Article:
The risk matrix is meant to be a tool revealing the distribution of risk across a ?rm’s portfolio of products, projects, or activities, and assigning responsibilities or mitigation activities. In Table 2.2, hedging activities might include paying for insurance, or in the case of investments, using short-sale activities. Internal controls would call for extra managerial effort to quickly identify adverse events, and take action (at some cost) to provide greater assurance of acceptable outcomes. Risk matrices can represent continuous scales. For instance, a risk matrix focusing on product innovation was presented by Day.2 Many organizations need to have an ongoing portfolio of products. The more experience the ?rm has in a particular product type, the greater the probability of product success. Similarly, the more experience the ?rm has in the product’s intended market, the greater the probability of product success. By obtaining measures based on expert product manager evaluation of both scales, historical data can be used to calibrate prediction of product success. Scaled measures for product/technology risk could be based on expert product manager evaluations as demonstrated in Table 2.3 for a proposed product, with higher scores associated with less attractive risk positions. Table 2.4 demonstrates the development of risk assessment of the intended market. Table 2.5 combines these scales, with risk assessment probabilities that should be developed by expert product managers based on historical data to the degree possible. In Table 2.5, the combination of technology risk score of 18 with product failure risk score 26 is in bold, indicating a risk probability assessment of 0.30.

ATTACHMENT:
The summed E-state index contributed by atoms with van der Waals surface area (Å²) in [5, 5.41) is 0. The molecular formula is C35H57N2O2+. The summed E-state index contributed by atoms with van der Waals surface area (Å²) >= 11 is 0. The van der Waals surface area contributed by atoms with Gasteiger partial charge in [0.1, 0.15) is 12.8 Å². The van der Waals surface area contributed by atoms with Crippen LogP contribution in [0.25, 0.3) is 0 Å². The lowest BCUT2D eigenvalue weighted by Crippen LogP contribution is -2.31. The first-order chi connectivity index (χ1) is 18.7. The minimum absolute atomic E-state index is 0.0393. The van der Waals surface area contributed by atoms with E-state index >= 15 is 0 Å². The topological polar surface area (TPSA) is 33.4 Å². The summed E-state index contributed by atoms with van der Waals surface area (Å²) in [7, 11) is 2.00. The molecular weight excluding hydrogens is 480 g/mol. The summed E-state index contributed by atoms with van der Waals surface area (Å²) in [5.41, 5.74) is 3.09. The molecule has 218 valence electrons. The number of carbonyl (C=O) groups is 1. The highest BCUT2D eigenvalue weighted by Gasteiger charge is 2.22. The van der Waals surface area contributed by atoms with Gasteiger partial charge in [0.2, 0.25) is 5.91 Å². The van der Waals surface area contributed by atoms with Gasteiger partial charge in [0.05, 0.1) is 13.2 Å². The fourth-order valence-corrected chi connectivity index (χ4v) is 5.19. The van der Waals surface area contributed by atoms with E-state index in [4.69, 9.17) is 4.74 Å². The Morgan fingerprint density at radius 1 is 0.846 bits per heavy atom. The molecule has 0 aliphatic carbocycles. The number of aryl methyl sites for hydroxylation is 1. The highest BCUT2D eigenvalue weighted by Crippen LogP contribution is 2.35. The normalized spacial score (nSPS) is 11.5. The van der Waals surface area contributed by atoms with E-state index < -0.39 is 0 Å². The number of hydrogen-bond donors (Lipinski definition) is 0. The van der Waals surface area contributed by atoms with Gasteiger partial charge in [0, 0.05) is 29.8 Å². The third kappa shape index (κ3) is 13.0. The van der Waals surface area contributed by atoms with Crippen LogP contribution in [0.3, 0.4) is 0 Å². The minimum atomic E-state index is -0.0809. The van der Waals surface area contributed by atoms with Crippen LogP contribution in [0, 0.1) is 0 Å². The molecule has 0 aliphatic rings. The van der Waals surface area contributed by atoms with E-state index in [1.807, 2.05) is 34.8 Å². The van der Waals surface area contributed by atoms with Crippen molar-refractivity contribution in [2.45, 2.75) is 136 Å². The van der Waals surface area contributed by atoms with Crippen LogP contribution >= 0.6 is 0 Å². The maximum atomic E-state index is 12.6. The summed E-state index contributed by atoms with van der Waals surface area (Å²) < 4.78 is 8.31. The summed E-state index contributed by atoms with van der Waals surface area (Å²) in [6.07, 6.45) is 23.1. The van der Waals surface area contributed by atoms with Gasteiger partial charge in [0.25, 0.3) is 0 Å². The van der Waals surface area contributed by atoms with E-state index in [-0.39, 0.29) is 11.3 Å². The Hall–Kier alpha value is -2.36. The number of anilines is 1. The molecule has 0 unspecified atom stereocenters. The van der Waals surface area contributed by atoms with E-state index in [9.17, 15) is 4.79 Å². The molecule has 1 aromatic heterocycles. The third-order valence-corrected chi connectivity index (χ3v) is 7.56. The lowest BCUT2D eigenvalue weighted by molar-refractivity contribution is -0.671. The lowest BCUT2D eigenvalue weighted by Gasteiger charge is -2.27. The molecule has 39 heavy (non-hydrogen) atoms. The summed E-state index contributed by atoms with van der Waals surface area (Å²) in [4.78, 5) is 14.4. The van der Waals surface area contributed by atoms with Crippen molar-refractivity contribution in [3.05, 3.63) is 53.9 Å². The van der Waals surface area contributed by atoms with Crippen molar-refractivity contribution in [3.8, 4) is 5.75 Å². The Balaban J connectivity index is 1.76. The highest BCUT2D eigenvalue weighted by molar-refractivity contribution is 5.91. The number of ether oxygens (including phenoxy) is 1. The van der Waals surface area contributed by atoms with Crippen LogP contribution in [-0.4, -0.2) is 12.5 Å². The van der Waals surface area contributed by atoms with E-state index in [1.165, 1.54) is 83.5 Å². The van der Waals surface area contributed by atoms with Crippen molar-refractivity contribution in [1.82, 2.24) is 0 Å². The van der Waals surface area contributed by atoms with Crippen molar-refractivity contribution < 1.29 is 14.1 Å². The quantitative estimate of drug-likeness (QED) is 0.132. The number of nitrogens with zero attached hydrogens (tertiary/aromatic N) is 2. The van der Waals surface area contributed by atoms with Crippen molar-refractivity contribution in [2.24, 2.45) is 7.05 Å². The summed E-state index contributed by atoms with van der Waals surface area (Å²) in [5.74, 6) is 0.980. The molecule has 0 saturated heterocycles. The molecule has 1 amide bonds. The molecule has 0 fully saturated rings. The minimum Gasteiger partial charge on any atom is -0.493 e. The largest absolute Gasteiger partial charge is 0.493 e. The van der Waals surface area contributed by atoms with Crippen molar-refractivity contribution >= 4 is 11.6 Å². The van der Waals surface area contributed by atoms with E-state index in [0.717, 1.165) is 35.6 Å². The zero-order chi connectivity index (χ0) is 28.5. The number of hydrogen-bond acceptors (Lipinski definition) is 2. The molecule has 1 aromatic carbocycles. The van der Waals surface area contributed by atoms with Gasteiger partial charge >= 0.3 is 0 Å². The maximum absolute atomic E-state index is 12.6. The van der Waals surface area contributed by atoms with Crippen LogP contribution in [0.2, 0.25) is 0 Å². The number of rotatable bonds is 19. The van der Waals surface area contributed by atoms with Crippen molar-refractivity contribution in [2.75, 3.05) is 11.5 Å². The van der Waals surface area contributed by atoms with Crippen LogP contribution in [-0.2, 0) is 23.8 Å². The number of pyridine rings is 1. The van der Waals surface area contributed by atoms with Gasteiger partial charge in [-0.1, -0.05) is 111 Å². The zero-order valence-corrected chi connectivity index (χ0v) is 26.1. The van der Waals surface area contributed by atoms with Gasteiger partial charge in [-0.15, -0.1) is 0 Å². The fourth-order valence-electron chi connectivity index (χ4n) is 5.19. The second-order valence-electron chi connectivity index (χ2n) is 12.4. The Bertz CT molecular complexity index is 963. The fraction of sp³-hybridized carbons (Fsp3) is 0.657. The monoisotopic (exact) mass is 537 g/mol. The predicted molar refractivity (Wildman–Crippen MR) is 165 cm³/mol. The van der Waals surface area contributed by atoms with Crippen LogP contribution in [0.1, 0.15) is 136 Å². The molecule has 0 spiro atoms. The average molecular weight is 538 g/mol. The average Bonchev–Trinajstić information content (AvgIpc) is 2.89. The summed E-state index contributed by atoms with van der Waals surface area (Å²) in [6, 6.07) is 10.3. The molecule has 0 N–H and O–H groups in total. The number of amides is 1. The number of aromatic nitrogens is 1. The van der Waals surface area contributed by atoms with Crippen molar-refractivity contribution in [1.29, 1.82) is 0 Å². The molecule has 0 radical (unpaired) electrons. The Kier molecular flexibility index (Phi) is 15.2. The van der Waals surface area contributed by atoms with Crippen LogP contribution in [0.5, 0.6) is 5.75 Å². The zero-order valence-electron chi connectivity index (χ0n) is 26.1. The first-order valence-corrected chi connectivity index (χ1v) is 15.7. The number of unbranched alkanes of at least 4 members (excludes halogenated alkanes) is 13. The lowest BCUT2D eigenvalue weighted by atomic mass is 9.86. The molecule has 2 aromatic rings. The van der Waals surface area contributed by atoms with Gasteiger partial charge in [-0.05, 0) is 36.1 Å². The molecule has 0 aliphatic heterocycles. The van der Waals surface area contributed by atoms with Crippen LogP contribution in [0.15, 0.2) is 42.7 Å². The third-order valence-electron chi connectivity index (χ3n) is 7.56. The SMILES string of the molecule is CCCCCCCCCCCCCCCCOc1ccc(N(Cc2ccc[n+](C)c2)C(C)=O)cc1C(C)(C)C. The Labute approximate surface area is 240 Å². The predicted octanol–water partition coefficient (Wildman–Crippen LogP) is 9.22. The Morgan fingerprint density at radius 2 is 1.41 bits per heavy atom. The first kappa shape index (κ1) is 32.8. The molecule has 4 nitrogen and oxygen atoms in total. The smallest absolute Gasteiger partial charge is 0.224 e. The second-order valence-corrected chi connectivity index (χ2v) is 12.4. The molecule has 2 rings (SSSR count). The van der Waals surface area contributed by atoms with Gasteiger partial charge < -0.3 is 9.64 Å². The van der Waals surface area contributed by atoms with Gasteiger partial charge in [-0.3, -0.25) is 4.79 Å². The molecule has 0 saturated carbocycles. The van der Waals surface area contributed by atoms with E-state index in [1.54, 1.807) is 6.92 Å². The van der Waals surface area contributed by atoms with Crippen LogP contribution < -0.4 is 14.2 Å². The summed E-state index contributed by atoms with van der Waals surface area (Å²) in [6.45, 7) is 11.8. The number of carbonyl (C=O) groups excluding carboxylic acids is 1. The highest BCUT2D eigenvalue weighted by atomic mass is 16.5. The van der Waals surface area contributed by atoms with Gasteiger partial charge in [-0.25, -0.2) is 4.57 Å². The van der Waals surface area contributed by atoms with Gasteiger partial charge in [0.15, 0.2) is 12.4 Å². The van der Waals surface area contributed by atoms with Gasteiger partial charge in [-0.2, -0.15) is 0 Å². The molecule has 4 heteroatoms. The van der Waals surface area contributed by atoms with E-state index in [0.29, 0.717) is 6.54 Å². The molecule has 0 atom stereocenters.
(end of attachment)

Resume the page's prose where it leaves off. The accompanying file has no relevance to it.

2 Enterprise Risk Management Process Table 2.3 Product/technology risk assessment 1 – Fully experienced 2 3 – Signi?cant change X X X X 4 5 – No experience Score 3 2 4 1